Wednesday, February 4, 2009

CAPTCHA and proposed alternative, SAPTCHA


(skip to next section if you are familiar with concept of CAPTCHA)

CAPTCHA stands for Completely Automated Public Turing Test to Tell Computers and Humans Apart. [Wikipedia / Captcha]

Simply put, CAPTCHA is a set of methods commonly used to block automated account registration and similar massive abuse by making it costlier to spammer. Most common type of CAPTCHA is visual CAPTCHAs that test for image recognition. Though, at current moment, computers (using good software) is no worse than humans at single character image recognition (source) (fortunately spammers don't bother to use such software yet.)

Most likely you have already been tested by CAPTCHAs - that's those images od distorted and obstructed letters that you must enter into text field to complete registration of email account or to post reply to blog.

Verbal CAPTCHA would not discriminate against vision impaired, but computer will only be able to generate very limited subset of questions and thus it would be relatively simple to defeat such CAPTCHA. Audio CAPTCHAs is uncommon because one would still need visual one and it would double effort.

CAPTCHAs has numerous problems(see wikipedia article linked above for good overview); there is existing methods of character recognition, plus it is often possible to defeat captcha knowing the algorithm it uses.

Intuitively, while computers is not smart enough to pass true Turing test, computers may be smart enough to fool other computers.

In some CAPTCHAs, the image is obscured in a way that makes it harder to read for human, but will have no effect on computer - for example, computer won't have any problem at all filtering out colored background, but it can confuse human(especially colorblind).

Often, human don't know how many letters should be there, and random lines may look like yet another distorted letter, confusing human but not computer that knows how many letters should be there. Some letters in common fonts differ too little to be reliably recognized by human when distorted (such as 0,O ; I,l,i,!,j ; vv,w and so on). Humans recognize heavily distorted letters in handwriting based on the context, but letters in CAPTCHAs lack context.Last but not least, such methods unnecessarily discriminate against disabled who can not see the image.


SAPTCHA stands for Semi Automatic Public Turing Test to Tell Computers and Humans Apart.

The key concept is same as with CAPTCHA: user is presented with test question or instructions and must give correct answer to use resource. Main difference is that computer does not try to automatically generate "unique" test questions on each query; only verification of answer is automatic. Instead, unique test question and answer[s] is set by moderator or owner when SAPTCHA is installed, and should be easy to change if needed.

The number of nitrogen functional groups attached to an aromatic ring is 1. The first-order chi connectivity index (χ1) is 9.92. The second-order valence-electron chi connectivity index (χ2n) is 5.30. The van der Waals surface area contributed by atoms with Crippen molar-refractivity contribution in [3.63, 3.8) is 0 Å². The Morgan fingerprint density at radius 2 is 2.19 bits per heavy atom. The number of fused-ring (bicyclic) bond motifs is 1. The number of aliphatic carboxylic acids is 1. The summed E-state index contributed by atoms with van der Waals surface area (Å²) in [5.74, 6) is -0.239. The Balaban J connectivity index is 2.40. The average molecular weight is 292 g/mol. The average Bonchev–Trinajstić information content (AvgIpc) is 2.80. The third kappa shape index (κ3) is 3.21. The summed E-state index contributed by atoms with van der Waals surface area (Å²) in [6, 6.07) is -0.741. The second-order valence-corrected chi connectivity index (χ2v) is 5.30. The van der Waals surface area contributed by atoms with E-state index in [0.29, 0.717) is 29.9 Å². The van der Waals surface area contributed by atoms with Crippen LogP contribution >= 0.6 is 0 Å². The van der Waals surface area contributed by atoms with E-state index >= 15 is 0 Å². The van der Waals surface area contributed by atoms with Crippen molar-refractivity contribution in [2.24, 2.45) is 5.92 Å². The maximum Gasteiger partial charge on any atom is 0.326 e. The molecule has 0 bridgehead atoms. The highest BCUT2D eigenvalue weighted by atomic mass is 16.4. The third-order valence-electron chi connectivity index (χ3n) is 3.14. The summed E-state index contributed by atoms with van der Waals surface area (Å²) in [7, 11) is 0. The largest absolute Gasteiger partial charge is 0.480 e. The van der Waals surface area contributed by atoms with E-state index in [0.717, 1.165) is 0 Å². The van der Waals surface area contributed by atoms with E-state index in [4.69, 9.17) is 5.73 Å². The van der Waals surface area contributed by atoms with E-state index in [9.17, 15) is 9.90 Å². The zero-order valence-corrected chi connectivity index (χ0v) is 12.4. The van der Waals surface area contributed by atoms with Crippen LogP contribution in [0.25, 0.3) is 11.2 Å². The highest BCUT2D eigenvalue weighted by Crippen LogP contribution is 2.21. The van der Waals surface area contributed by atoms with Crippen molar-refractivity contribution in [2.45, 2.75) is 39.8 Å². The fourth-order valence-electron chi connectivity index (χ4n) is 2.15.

SAPTCHA is proposed as more accessible alternative to CAPTCHA that may replace CAPTCHA in services such as most blogs and forums. SAPTCHA works as lightweight CAPTCHA.

The concept follows from observation that there is many cases where automated generation of unique test question or image does not add much to prevention of abuse - spammer do not need to pass test more than once on same forum or blog anyway. Often, there's no human spammer interacting with website at all [who wouldn't love to think that his site is so important that it is spammed personally :-)]; in such cases static question is not worse at stopping bot than dynamic. Human generated questions has much broader diversity and is thus harder for computer to answer. It must be also noted that CAPTCHA itself is not really "completely automatic" - human has to write and maintain test software, which will not change often but is costly to develop.

Example questions: User is given instruction like "write [no i'm not a computer!] in this text field" or "write 'i'm human' in reverse" or "write[or copy-paste] web address of this page there" (please don't use too similar things. No default questions and answers. Think up something yourself. Don't try to be clever. It should be not more complex to understand and do than rest of registration instruction and resource usage, and thus shouldn't decrease website's accessability(!). It's better if answer is more than 1 character long or if there is delay or block for bots that "try again".)

Bots can try to understand text written by human in normal language (very hard problem in AI) or try to guess (some delay can make it pointless) or try some common test answers if any (but the common test questions and answers will quickly disappear)